An artist's concept shows Luna 16, a robotic Soviet probe that landed on the Moon, scooped up a small sample of lunar soil, and returned it to Earth for analysis. [Courtesy historicspacecraft.com]
Not long after the first Apollo astronauts landed on the Moon, the Soviet Union abandoned its own Moon-landing program. It didn't give up on exploring the Moon, though. In fact, one of its most successful missions reached its climax 40 years ago today, when a capsule carrying about a hundred grams of moonrock landed in Kazakhstan.
Luna 16 had landed on the Moon just four days earlier. It touched down in an ancient volcanic plain known as the Sea of Fertility. It was the first landing in that region of the Moon, and the first nighttime landing anywhere on the Moon.
Even though it was nighttime, that portion of the Moon was illuminated by sunlight reflecting off of Earth. That made it bright enough for the craft to transmit pictures back to Earth, although they've never been released.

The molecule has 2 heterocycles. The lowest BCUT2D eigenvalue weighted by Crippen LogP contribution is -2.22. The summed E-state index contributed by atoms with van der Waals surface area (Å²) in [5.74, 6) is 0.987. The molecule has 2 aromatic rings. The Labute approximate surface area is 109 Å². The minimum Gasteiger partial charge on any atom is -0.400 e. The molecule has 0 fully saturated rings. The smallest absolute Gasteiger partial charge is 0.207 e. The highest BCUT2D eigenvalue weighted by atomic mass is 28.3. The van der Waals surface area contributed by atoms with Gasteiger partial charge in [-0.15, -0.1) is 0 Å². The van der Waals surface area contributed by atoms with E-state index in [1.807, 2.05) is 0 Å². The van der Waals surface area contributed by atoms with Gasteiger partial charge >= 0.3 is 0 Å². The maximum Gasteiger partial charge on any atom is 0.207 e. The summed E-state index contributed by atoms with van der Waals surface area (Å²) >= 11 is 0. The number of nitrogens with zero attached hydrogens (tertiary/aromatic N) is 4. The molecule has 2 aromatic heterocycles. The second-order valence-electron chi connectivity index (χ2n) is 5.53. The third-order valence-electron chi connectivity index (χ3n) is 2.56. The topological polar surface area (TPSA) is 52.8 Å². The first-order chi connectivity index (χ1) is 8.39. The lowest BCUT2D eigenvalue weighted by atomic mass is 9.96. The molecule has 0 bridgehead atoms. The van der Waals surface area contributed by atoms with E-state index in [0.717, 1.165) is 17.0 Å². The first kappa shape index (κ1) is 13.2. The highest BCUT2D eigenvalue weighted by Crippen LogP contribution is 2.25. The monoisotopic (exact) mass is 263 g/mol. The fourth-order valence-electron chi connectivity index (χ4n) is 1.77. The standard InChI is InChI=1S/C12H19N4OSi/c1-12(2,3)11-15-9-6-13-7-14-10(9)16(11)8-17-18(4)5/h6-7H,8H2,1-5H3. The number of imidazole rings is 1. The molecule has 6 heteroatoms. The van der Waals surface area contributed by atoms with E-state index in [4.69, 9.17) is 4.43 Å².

Luna then drilled about 14 inches into the surface. The drill contained a hollow tube that filled with dirt and rocks. This sample was dropped into a container that soon blasted back toward Earth.
Luna 16's sample was small compared to that of the Apollo missions. And the lack of pictures of the landing site have made it hard to judge the context of the sample.
Even so, it's from a region of the Moon that no other lander visited either before or since. So Luna 16's sample is a scientific treasure that has helped scientists piece together the story of the formation and evolution of our satellite world -- a story told in bits of moonrock.
Script by Damond Benningfield, Copyright 2010
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